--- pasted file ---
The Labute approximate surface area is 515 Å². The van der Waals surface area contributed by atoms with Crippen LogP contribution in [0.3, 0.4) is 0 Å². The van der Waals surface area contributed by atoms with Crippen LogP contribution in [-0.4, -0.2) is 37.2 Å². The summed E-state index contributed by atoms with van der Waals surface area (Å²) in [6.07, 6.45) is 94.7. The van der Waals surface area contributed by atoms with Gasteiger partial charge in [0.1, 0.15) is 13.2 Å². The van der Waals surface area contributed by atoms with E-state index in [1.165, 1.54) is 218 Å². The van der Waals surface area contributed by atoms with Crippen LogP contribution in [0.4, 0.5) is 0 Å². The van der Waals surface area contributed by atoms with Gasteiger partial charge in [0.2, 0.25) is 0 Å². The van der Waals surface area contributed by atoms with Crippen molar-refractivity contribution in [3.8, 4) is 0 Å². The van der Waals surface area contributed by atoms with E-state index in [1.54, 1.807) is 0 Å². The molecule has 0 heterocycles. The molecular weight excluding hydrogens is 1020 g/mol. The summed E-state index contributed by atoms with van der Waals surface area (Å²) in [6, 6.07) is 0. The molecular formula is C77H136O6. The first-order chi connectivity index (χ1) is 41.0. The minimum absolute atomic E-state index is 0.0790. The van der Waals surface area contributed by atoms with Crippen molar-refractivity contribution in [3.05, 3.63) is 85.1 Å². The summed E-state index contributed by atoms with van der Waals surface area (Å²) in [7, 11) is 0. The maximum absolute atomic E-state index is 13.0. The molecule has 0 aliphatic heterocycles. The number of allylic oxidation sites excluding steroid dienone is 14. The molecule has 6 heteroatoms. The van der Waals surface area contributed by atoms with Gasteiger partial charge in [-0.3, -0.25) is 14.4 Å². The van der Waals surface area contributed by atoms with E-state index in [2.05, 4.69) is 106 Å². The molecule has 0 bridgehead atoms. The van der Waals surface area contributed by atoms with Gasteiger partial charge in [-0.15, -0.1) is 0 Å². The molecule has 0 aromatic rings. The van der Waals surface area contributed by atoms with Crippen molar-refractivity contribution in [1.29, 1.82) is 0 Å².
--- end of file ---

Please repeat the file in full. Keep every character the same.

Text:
The Labute approximate surface area is 515 Å². The van der Waals surface area contributed by atoms with Crippen LogP contribution in [0.3, 0.4) is 0 Å². The van der Waals surface area contributed by atoms with Crippen LogP contribution in [-0.4, -0.2) is 37.2 Å². The summed E-state index contributed by atoms with van der Waals surface area (Å²) in [6.07, 6.45) is 94.7. The van der Waals surface area contributed by atoms with Gasteiger partial charge in [0.1, 0.15) is 13.2 Å². The van der Waals surface area contributed by atoms with E-state index in [1.165, 1.54) is 218 Å². The van der Waals surface area contributed by atoms with Crippen LogP contribution in [0.4, 0.5) is 0 Å². The van der Waals surface area contributed by atoms with Gasteiger partial charge in [0.2, 0.25) is 0 Å². The van der Waals surface area contributed by atoms with Crippen molar-refractivity contribution in [3.8, 4) is 0 Å². The van der Waals surface area contributed by atoms with E-state index in [1.54, 1.807) is 0 Å². The molecule has 0 heterocycles. The molecular weight excluding hydrogens is 1020 g/mol. The summed E-state index contributed by atoms with van der Waals surface area (Å²) in [6, 6.07) is 0. The molecular formula is C77H136O6. The first-order chi connectivity index (χ1) is 41.0. The minimum absolute atomic E-state index is 0.0790. The van der Waals surface area contributed by atoms with Crippen molar-refractivity contribution in [3.05, 3.63) is 85.1 Å². The summed E-state index contributed by atoms with van der Waals surface area (Å²) in [7, 11) is 0. The maximum absolute atomic E-state index is 13.0. The molecule has 0 aliphatic heterocycles. The number of allylic oxidation sites excluding steroid dienone is 14. The molecule has 6 heteroatoms. The van der Waals surface area contributed by atoms with Gasteiger partial charge in [-0.3, -0.25) is 14.4 Å². The van der Waals surface area contributed by atoms with E-state index in [2.05, 4.69) is 106 Å². The molecule has 0 bridgehead atoms. The van der Waals surface area contributed by atoms with Gasteiger partial charge in [-0.15, -0.1) is 0 Å². The molecule has 0 aromatic rings. The van der Waals surface area contributed by atoms with Crippen molar-refractivity contribution in [1.29, 1.82) is 0 Å².